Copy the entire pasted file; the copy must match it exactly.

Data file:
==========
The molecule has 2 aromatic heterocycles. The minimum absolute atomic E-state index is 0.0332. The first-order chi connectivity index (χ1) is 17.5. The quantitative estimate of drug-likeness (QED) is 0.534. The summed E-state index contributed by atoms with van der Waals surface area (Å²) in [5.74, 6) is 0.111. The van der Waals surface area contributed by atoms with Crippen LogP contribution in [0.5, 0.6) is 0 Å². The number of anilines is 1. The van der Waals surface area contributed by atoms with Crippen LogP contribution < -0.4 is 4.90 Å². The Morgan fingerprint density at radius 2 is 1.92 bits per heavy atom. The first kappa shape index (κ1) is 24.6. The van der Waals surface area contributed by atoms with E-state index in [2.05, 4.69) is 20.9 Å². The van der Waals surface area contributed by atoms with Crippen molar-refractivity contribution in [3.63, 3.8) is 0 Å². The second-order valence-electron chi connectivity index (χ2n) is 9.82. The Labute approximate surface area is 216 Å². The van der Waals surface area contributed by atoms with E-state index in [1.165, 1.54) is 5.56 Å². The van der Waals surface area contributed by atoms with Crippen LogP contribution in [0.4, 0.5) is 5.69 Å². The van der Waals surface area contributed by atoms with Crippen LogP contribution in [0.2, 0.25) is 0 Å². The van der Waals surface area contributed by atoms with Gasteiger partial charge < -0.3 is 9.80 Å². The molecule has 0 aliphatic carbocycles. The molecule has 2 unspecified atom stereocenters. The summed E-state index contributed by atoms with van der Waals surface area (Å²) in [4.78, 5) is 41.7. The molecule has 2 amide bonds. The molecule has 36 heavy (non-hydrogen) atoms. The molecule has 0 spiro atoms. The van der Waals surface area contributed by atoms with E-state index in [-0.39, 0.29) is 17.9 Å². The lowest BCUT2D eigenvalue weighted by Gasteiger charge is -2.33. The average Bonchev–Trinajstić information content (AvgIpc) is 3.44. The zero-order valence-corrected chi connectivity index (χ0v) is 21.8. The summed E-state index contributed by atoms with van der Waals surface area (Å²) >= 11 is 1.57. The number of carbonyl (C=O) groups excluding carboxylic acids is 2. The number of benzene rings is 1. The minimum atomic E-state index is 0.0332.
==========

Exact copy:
The molecule has 2 aromatic heterocycles. The minimum absolute atomic E-state index is 0.0332. The first-order chi connectivity index (χ1) is 17.5. The quantitative estimate of drug-likeness (QED) is 0.534. The summed E-state index contributed by atoms with van der Waals surface area (Å²) in [5.74, 6) is 0.111. The van der Waals surface area contributed by atoms with Crippen LogP contribution in [0.5, 0.6) is 0 Å². The number of anilines is 1. The van der Waals surface area contributed by atoms with Crippen LogP contribution < -0.4 is 4.90 Å². The Morgan fingerprint density at radius 2 is 1.92 bits per heavy atom. The first kappa shape index (κ1) is 24.6. The van der Waals surface area contributed by atoms with E-state index in [2.05, 4.69) is 20.9 Å². The van der Waals surface area contributed by atoms with Crippen molar-refractivity contribution in [3.63, 3.8) is 0 Å². The second-order valence-electron chi connectivity index (χ2n) is 9.82. The Labute approximate surface area is 216 Å². The van der Waals surface area contributed by atoms with E-state index in [1.165, 1.54) is 5.56 Å². The van der Waals surface area contributed by atoms with Crippen LogP contribution in [0.4, 0.5) is 5.69 Å². The van der Waals surface area contributed by atoms with Crippen LogP contribution in [0.2, 0.25) is 0 Å². The van der Waals surface area contributed by atoms with Gasteiger partial charge < -0.3 is 9.80 Å². The molecule has 0 aliphatic carbocycles. The molecule has 2 unspecified atom stereocenters. The summed E-state index contributed by atoms with van der Waals surface area (Å²) in [4.78, 5) is 41.7. The molecule has 2 amide bonds. The molecule has 36 heavy (non-hydrogen) atoms. The molecule has 0 spiro atoms. The van der Waals surface area contributed by atoms with E-state index in [-0.39, 0.29) is 17.9 Å². The lowest BCUT2D eigenvalue weighted by Gasteiger charge is -2.33. The average Bonchev–Trinajstić information content (AvgIpc) is 3.44. The zero-order valence-corrected chi connectivity index (χ0v) is 21.8. The summed E-state index contributed by atoms with van der Waals surface area (Å²) >= 11 is 1.57. The number of carbonyl (C=O) groups excluding carboxylic acids is 2. The number of benzene rings is 1. The minimum atomic E-state index is 0.0332.